I shot tape for years. I completely understand why people really like it. It is familiar and comfortable. Its been the work horse of the industry because its reliable. BUT it just doesn't fit with the speed in which my product must be delivered. I get business because my clients want something that others have problems delivering. They want their video NOW. I show up with everything I need to hand them a disk within just minutes of when we are done. The tapeless workflow allows me to deliver exactly that. Its not been pain free but I've learned how to work within its limitations.
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Old November 29th, 2007, 11:38 PM   #28
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Originally Posted by Chris Medico View Post
Between the 2 edit machines there is about 6 TB of online storage to keep several projects going at once. When a project is complete it is consolidated and moved over to archive drives. When I need to make a summary of the years events I just plug in the drive where the video is located and away I go.
Chris, do you have a server setup and edit off the server? Or just several harddrives within each machine?

Do you have a hot swappable harddrive bay plug in your archive drives or just use an external case?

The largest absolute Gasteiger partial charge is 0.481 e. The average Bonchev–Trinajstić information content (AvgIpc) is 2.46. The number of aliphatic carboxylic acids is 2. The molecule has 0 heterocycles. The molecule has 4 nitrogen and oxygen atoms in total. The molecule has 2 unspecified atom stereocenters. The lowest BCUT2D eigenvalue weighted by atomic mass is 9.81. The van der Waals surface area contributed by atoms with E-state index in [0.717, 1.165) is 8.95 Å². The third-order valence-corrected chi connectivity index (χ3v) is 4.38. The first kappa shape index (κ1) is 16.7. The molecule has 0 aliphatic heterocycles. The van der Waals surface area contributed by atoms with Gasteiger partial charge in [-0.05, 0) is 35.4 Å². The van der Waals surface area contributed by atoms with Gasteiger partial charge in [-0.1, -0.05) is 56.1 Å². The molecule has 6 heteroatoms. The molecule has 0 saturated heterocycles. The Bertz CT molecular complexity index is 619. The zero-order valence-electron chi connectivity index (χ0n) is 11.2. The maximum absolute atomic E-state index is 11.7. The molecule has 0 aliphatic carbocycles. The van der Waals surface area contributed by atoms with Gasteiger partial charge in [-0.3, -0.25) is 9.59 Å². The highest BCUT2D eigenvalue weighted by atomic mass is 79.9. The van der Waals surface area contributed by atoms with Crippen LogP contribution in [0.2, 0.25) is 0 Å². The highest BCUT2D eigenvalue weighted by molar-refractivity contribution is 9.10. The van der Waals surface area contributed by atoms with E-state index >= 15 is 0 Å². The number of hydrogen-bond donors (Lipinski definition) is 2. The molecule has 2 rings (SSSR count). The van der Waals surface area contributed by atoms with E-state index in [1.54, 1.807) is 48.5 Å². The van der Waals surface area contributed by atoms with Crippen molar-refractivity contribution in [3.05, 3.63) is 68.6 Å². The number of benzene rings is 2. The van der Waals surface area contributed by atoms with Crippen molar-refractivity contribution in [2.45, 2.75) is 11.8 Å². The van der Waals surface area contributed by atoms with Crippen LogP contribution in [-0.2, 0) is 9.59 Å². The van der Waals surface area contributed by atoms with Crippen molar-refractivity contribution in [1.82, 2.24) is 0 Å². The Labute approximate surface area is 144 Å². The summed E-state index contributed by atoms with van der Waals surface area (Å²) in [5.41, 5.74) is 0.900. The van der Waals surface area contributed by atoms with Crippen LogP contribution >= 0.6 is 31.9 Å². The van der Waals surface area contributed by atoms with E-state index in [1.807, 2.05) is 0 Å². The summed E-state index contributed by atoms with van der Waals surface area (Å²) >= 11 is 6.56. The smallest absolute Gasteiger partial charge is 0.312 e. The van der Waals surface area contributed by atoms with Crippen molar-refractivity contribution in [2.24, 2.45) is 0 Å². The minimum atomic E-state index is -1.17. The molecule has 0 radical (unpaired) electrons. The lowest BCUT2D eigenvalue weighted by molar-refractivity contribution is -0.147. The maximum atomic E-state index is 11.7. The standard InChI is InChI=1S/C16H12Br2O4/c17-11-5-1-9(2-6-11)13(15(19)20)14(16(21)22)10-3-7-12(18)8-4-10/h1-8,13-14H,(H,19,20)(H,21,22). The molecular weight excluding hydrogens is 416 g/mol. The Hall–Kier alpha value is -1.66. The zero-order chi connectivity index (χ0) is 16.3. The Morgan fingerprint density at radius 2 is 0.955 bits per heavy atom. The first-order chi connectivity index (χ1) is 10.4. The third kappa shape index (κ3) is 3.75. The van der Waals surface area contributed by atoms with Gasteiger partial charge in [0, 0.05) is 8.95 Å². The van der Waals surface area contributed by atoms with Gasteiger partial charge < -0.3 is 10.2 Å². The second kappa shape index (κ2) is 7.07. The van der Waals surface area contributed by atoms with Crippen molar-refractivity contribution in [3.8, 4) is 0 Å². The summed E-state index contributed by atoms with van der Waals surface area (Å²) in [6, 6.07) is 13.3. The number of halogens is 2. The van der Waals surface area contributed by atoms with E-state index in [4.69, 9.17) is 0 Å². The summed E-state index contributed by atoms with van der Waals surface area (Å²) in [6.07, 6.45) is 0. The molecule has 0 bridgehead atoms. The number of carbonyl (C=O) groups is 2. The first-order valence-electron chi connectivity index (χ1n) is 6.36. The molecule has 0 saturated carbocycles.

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Old November 29th, 2007, 11:45 PM   #29
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Chris, do you have a server setup and edit off the server? Or just several harddrives within each machine?

Do you have a hot swappable harddrive bay plug in your archive drives or just use an external case?
I have drives in each machine and one external RAID setup that can shuttle video back and forth and keep a backup of active projects.

Since I do a good bit of editing in the field I have to keep the machines self sufficient. A network server would be great if the computers spent more time at home! :)
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Old November 30th, 2007, 12:02 AM   #30
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I'm sold on the tapeless workflow but I still have to admit that there isn't a viable way of going tapeless in some shooting scenarios, especially so with flash card recording, unless you've got very deep pockets to hold a lot of cards.
Well said. Tapeless sounds so great, but unless it is done to a built-in hardrive, it can create more problems than it solves.

When it comes to long term storage, unless it is a cheap -- very high-capacity with a very fast record-speed -- optical disc, everything becomes a pain. When the EX1 gets it's XDCAM HD field drive that will help. But, a cheap BD disc is even better because any BD player can be used. BD discs are also cheaper. But then, why not record to BD? I'm not convinced every needs an XDCAM HD industrial strength disc.

The Z7 and S270 clearly don't have the EX1's wonderful chips, but I'm warming to their mix of features. My concern has been their price. But, given Canon and JVC have already defined the price for a shoulder-mount camcorder to be almost $10K -- I guess Sony had the option to do the same. (Still I would have thought $8,500 would be more ideal.)

The Z7 is more affordable -- although $5K would also have been more ideal. (Has anyone noticed how prices have leaped upward from the typical prosumer DV camcorder! Wasn't the third gen. VX1000 only about $4k?)

I expect the new camcorder's HDV to be more than adequate for non-broadcast applications. Not because there is anything really wrong with HDV, but the network gate keepers like to have rules.